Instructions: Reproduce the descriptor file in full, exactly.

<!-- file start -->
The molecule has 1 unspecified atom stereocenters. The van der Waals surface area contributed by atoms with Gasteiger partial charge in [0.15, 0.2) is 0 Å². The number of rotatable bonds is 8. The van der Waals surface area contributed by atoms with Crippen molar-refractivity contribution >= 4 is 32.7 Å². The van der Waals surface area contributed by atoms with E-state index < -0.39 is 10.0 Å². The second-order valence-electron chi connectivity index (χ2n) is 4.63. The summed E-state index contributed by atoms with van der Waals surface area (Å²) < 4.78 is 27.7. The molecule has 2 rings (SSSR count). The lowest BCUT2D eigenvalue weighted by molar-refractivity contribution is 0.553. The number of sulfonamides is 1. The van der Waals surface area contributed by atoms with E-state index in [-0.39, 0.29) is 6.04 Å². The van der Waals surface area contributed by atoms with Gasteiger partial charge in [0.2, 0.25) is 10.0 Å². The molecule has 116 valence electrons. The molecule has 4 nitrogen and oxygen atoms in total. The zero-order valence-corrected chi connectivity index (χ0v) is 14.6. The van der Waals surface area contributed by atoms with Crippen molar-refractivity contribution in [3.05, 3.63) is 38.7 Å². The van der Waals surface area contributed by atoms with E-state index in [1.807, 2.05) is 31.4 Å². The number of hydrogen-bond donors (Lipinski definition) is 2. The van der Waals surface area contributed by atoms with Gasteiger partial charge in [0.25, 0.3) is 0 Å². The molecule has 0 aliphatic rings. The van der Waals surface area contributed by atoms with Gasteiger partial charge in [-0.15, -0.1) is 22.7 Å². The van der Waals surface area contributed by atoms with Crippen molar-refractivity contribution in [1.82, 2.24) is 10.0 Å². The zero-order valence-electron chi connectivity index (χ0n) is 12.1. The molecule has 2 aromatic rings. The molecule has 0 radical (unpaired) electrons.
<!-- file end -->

The molecule has 1 unspecified atom stereocenters. The van der Waals surface area contributed by atoms with Gasteiger partial charge in [0.15, 0.2) is 0 Å². The number of rotatable bonds is 8. The van der Waals surface area contributed by atoms with Crippen molar-refractivity contribution >= 4 is 32.7 Å². The van der Waals surface area contributed by atoms with E-state index < -0.39 is 10.0 Å². The second-order valence-electron chi connectivity index (χ2n) is 4.63. The summed E-state index contributed by atoms with van der Waals surface area (Å²) < 4.78 is 27.7. The molecule has 2 rings (SSSR count). The lowest BCUT2D eigenvalue weighted by molar-refractivity contribution is 0.553. The number of sulfonamides is 1. The van der Waals surface area contributed by atoms with E-state index in [-0.39, 0.29) is 6.04 Å². The van der Waals surface area contributed by atoms with Gasteiger partial charge in [0.2, 0.25) is 10.0 Å². The molecule has 116 valence electrons. The molecule has 4 nitrogen and oxygen atoms in total. The zero-order valence-corrected chi connectivity index (χ0v) is 14.6. The van der Waals surface area contributed by atoms with Crippen molar-refractivity contribution in [3.05, 3.63) is 38.7 Å². The van der Waals surface area contributed by atoms with E-state index in [1.807, 2.05) is 31.4 Å². The number of hydrogen-bond donors (Lipinski definition) is 2. The van der Waals surface area contributed by atoms with Gasteiger partial charge in [0.25, 0.3) is 0 Å². The molecule has 0 aliphatic rings. The van der Waals surface area contributed by atoms with Gasteiger partial charge in [-0.15, -0.1) is 22.7 Å². The van der Waals surface area contributed by atoms with Crippen molar-refractivity contribution in [1.82, 2.24) is 10.0 Å². The zero-order valence-electron chi connectivity index (χ0n) is 12.1. The molecule has 2 aromatic rings. The molecule has 0 radical (unpaired) electrons.